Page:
Recently, ITC has slapped a defamation case to the tune of Rs.1000 crore against IIAS, a proxy advisory service based out of India. The reasons, to begin with, are quite frivolous. Ahead of the AGM last month, IIAS had urged the shareholders of ITC to vote against a particular resolution. While majority shareholders eventually voted in favor of the resolution, the company has still sought defamation charges from the proxy advisory…
What is the background?
The resolution pertained to the payment of a monthly remuneration of Rs.1 crore per month to Mr. Deveshwar, who has recently demitted office as the CEO of ITC. This was to be paid in lieu of Mr. Deveshwar’s long tenure with ITC and his continuing role as a consultant. Proxy advisory firm, IIAS, was of the view that a payout of Rs.12 crore per annum to an ex CEO was not justified and did not really have any precedent in the Indian corporate context. IIAS also opined that such a resolution would be patently unfair to the existing management of ITC and would therefore be detrimental to shareholder value. Therefore IIAS had urged the shareholders of ITC to vote against the resolution and had also put up its argument on the website. While the resolution did get passed at the AGM, ITC felt that this note by IIAS had done reputational damage to ITC and hence the demand for a huge compensation!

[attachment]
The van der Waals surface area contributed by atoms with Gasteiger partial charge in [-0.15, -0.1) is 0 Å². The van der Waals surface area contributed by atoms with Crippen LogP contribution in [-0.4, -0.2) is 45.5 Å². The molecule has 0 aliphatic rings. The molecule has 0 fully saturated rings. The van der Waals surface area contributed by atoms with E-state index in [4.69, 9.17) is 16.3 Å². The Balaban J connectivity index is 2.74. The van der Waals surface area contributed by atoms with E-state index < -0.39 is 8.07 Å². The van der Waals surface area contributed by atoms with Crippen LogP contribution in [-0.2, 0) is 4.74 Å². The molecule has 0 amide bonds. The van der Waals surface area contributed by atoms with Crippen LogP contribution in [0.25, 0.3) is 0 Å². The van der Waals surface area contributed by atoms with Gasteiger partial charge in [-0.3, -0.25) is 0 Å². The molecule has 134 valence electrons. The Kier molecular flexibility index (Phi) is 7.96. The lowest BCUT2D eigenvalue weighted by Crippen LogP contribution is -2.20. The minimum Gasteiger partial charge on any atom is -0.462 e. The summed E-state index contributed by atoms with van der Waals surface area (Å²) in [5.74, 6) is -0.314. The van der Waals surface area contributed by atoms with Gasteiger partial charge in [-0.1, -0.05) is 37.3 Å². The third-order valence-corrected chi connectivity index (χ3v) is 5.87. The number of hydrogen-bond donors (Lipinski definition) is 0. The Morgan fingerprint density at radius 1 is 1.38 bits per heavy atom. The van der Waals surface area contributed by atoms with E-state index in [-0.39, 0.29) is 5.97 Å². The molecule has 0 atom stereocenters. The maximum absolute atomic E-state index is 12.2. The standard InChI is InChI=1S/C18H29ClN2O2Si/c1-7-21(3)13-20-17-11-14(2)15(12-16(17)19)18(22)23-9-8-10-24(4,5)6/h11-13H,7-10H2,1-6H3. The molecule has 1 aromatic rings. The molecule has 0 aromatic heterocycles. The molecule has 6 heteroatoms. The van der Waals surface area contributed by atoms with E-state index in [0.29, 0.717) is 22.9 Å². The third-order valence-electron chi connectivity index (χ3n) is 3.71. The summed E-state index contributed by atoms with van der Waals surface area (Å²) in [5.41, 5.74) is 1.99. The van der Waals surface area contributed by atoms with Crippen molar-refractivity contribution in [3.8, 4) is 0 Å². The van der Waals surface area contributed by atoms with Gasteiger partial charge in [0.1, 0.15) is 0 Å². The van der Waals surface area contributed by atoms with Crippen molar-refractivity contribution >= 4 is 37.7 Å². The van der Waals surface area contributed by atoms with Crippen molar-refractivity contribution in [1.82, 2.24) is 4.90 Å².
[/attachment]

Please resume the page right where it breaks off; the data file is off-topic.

Does ITC really have a case?
While the Kolkata High Court has admitted the case and summoned the parties for a hearing, the case filed by ITC appears to be prima facie frivolous. For starters, since there is no precedent for a huge payout to an ex-CEO, it behooves upon the proxy advisory firm to highlight the same to the shareholders. IIAS has been only doing its job and discharging its duty towards minority shareholders of ITC. To opine that the note put out by IIAS could have created a reputational damage to the extent of Rs.1000 crore is far-fetched and preposterous. It is hard to fathom the relation between a note put out by the proxy advisory firm and the demand for compensation by ITC.
Is it a clear attempt to bully?
Prima facie, it looks like a clear attempt to bully. India really lacks in shareholder activism and it is a good start to let these proxy advisory firms do the job that portfolio investors are not exactly able to do. If companies like ITC are permitted to browbeat proxy advisory firms then it sets a bad precedent and could be detrimental to the interests of shareholders. What ITC is trying to do through this defamation case is purely to put pressure on IIAS and detract public attention from its recent proposal. Sadly, ITC does not have the likes of Murthy who drew the line when the Infosys board faltered. Touché! ©